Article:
Alice's Adventures in Wonderland is a modern retelling of Lewis Carroll's classic story. Part of the Dream Music Puppetry Program at the Here Arts Center, this adaptation by Lake Simons and John Dyer features original music and puppets. If, because this production is based on a children's book, you're picturing a cardboard stage and fuzzy hand puppets, stop right there. These puppets are not just animated dolls; they're also commonly found items (playing cards, banners, regular handheld props) that are infused with life. Even people are manipulated by puppeteers and moved around the stage. Every character was handled differently. Alice was both a human actor and several smaller puppets; much use was made of her growing and shrinking throughout the story. The White Rabbit was a rod puppet; the Cheshire Cat a loose-jointed stuffed animal with an illuminated smile. The "Pig and Pepper" scene was styled after a Punch and Judy puppet show. Alice's recitation of the poem "Father William" featured two psychedelic shadow puppets. Most visually striking was a two-person Caterpillar, composed of satin gloves and a modified baseball cap. Small, posed figurines were used for many of the minor characters.
Much credit goes to the five-piece band, led by Dyer. Dressed in a Mad Hatter-inspired top hat, Dyer sang all of the songs, played both acoustic and electric guitar, and provided musical sound effects. He also performed the voices for many of the characters, including the Caterpillar, the Cheshire Cat, the Queen of Hearts, and the Mock Turtle.
Though Dyer was seated with the band away from the action, he was just as interesting to watch as the performance centered onstage, and his original music was a huge asset. Ranging from 60's bubblegum pop to dreamy acoustic pieces, each song propelled the story forward. Lyrics were taken directly from the Lewis Carroll text, though—like the objects onstage—they were manipulated to best serve the production. In fact, more lines from the original story were sung than spoken. Without the music, there would have been no way to advance the plot.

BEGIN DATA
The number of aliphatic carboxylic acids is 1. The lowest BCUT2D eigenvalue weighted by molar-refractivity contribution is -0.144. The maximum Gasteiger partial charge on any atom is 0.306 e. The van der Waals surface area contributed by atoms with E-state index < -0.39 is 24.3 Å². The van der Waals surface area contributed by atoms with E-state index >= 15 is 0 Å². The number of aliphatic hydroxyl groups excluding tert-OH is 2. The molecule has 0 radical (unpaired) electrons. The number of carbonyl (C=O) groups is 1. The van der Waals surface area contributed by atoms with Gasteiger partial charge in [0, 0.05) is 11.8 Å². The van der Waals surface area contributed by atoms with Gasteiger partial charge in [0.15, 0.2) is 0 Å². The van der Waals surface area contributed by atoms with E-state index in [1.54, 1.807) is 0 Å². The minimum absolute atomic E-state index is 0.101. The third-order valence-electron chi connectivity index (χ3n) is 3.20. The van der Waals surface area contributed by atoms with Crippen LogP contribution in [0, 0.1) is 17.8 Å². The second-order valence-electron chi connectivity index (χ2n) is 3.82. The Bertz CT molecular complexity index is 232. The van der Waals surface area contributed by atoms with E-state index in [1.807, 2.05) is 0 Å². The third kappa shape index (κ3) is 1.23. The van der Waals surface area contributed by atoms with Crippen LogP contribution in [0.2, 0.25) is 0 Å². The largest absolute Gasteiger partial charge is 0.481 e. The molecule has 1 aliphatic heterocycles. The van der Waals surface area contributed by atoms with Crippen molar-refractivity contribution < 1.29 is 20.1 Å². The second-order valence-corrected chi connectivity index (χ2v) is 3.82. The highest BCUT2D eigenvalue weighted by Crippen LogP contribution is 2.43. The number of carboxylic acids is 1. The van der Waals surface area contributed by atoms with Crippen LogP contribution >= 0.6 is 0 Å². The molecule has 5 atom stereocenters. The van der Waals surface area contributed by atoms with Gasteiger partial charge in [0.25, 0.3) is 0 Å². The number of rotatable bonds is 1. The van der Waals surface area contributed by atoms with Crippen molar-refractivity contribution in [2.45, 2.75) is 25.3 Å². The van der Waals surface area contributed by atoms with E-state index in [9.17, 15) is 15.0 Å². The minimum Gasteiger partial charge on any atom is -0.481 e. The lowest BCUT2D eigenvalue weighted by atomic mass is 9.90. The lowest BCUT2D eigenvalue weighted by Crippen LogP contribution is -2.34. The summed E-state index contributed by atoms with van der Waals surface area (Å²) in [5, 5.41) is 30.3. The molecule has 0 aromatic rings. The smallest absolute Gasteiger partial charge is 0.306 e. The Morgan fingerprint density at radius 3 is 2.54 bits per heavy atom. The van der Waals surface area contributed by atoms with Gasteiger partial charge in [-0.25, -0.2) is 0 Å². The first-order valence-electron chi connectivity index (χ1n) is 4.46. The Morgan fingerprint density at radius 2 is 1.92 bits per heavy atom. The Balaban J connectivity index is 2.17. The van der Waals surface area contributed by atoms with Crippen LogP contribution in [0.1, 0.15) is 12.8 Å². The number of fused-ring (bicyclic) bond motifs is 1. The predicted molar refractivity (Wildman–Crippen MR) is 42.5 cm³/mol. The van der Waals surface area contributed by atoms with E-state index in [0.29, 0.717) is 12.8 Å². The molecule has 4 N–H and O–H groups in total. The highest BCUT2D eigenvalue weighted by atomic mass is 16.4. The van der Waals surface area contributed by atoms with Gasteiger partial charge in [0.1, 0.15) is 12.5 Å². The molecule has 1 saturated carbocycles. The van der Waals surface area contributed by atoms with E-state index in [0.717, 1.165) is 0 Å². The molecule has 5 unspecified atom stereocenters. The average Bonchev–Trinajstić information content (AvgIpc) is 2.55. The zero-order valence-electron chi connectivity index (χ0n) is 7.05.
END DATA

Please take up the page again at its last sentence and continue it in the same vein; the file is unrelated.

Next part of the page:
As the human Alice (and the voice of the Alice puppets), Simons was a perfect choice. Carroll never intended for Alice to be an ideal child, and Simons portrays her with just the right amount of mischief, innocence, and childish ignorance. Her body was used as just another puppet in some scenes: the descent down the rabbit hole was clever, low-tech, and exhilarating to watch. Occasionally, she was difficult to hear over the band, but this seemed to be a minor technical glitch limited to a single occasion.
The other performers were skilled at manipulating the various puppets used throughout the evening. They were at their very best, of course, when the audience forgot they were there. However, several of the puppets were such vibrant "characters" that the puppeteers could add to the effect, enhancing the objects with their own subtle facial expressions and postures.
The performers' wardrobe was practical and functional, allowing everyone the ease of movement needed for such a physical show. All in black (with the exception of Alice's red stockings and the blue piping on her blouse), the puppeteers were unobtrusive when they needed to be. Instead of the traditional black T-shirt/black jeans combo, these outfits were actual costumes. Designed by Carol Binion, the costumes were created to evoke Victorian dress: cravats, vests, and long skirts that suggested petticoats and bustles.
This is not a show for someone expecting a faithful rendition of the classic story. Nor is it the most accessible piece for someone unfamiliar with the text (the Disney cartoon doesn't count). While this adaptation follows Carroll's version closely enough, many of the scenes are done without any additional context. If you don't know the book very well, you might find yourself lost. This can be disorienting, but it also mirrors closely Alice's experiences. It takes a mature mind to assimilate the constant stream of images and sounds and to synthesize them into a recognizable representation of the Alice story. Thus, it might not be the right event for young children.
Still, Simons and John Dyer's Alice is definitely worth seeing, even if puppetry isn't your thing. What is most exciting about this production is watching a unique vision of a classic. This adaptation challenges the specific images of Alice that are ingrained in our popular culture and offers us a new trip to Wonderland.